Criminal Procedure Law Section 200.20
- what offenses may be charged
- joinder of offenses and consolidation of indictments
1.An indictment must charge at least one crime and may, in addition, charge in separate counts one or more other offenses, including petty offenses, provided that all such offenses are joinable pursuant to the principles prescribed in subdivision two.
2.Two offenses are “joinable” when:
(a)They are based upon the same act or upon the same criminal transaction, as that term is defined in subdivision two of section 40.10; or
(b)Even though based upon different criminal transactions, such offenses, or the criminal transactions underlying them, are of such nature that either proof of the first offense would be material and admissible as evidence in chief upon a trial of the second, or proof of the second would be material and admissible as evidence in chief upon a trial of the first; or
(c)Even though based upon different criminal transactions, and even though not joinable pursuant to paragraph (b), such offenses are defined by the same or similar statutory provisions and consequently are the same or similar in law; or
(d)Though not directly joinable with each other pursuant to paragraph (a), (b) or (c), each is so joinable with a third offense contained in the indictment. In such case, each of the three offenses may properly be joined not only with each of the other two but also with any further offense joinable with either of the other two, and the chain of joinder may be further extended accordingly.
3.In any case where two or more offenses or groups of offenses charged in an indictment are based upon different criminal transactions, and where their joinability rests solely upon the fact that such offenses, or as the case may be at least one offense of each group, are the same or similar in law, as prescribed in paragraph (c) of subdivision two, the court, in the interest of justice and for good cause shown, may, upon application of either a defendant or the people, in its discretion, order that any such offenses be tried separately from the other or others thereof. Good cause shall include but not be limited to situations where there is:
(a)Substantially more proof on one or more such joinable offenses than on others and there is a substantial likelihood that the jury would be unable to consider separately the proof as it relates to each offense.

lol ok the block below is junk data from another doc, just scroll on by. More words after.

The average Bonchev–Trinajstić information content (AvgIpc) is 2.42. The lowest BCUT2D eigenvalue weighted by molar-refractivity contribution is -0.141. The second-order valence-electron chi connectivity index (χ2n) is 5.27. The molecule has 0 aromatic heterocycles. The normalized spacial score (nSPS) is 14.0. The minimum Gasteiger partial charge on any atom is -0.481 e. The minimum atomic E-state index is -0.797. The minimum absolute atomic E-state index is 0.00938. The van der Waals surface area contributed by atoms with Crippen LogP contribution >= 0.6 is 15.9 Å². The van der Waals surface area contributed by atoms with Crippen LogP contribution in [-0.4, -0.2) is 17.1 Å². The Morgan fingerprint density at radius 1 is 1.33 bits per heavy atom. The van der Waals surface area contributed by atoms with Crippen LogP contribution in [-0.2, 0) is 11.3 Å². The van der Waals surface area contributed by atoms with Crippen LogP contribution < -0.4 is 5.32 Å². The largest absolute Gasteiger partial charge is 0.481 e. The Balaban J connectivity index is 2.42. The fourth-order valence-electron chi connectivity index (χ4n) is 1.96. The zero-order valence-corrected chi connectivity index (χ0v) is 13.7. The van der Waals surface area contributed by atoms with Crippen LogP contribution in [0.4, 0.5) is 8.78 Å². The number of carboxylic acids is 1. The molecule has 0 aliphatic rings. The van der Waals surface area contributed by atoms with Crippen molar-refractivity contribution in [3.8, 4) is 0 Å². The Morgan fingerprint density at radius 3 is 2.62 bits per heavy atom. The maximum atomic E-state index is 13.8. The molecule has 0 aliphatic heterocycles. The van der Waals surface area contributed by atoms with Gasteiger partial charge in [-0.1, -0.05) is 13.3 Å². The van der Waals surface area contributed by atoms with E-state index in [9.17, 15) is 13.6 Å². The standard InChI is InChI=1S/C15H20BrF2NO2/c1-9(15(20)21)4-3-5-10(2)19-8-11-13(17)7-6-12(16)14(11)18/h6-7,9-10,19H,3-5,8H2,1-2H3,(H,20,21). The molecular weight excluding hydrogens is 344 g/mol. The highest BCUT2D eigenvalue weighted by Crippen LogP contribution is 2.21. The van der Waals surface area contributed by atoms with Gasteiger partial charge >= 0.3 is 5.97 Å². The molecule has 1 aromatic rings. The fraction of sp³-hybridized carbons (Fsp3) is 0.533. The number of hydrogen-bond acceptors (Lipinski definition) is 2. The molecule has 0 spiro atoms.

(b)A convincing showing that a defendant has both important testimony to give concerning one count and a genuine need to refrain from testifying on the other, which satisfies the court that the risk of prejudice is substantial.
(i)Good cause, under this paragraph (b), may be established in writing or upon oral representation of counsel on the record. Any written or oral representation may be based upon information and belief, provided the sources of such information and the grounds of such belief are set forth.
(ii)Upon the request of counsel, any written or recorded showing concerning the defendant’s genuine need to refrain from testifying shall be ex parte and in camera. The in camera showing shall be sealed but a court for good cause may order unsealing. Any statements made by counsel in the course of an application under this paragraph (b) may not be offered against the defendant in any criminal action for impeachment purposes or otherwise.
4.When two or more indictments against the same defendant or defendants charge different offenses of a kind that are joinable in a single indictment pursuant to subdivision two, the court may, upon application of either the people or a defendant, order that such indictments be consolidated and treated as a single indictment for trial purposes. If such indictments, in addition to charging offenses which are so joinable charge other offenses which are not so joinable, they may nevertheless be consolidated for the limited purpose of jointly trying the joinable offenses. In such case, such indictments remain in existence with respect to any nonjoinable offenses and may be prosecuted accordingly. Nothing herein precludes the consolidation of an indictment with a superior court information.
5.A court’s determination of an application for consolidation pursuant to subdivision four is discretionary; except that where an application by the defendant seeks consolidation with respect to offenses which are, pursuant to paragraph (a) of subdivision two, of a kind that are joinable in a single indictment by reason of being based upon the same act or criminal transaction, the court must order such consolidation unless good cause to the contrary be shown.
6.Where an indictment charges at least one offense against a defendant who was under the age of seventeen, or commencing October first, two thousand nineteen, eighteen at the time of the commission of the crime and who did not lack criminal responsibility for such crime by reason of infancy, the indictment may, in addition, charge in separate counts one or more other offenses for which such person would not have been criminally responsible by reason of infancy, if:
(a)the offense for which the defendant is criminally responsible and the one or more other offenses for which he or she would not have been criminally responsible by reason of infancy are based upon the same act or upon the same criminal transaction, as that term is defined in subdivision two of section 40.10 of this chapter; or
(b)the offenses are of such nature that either proof of the first offense would be material and admissible as evidence in chief upon a trial of the second, or proof of the second would be material and admissible as evidence in chief upon a trial of the first.
Section 200.20 — Indictment; what offenses may be charged; joinder of offenses and consolidation of indictments,
https://www.nysenate.gov/legislation/laws/CPL/200.20 (updated Oct. 4, 2019; accessed Nov. 25, 2023).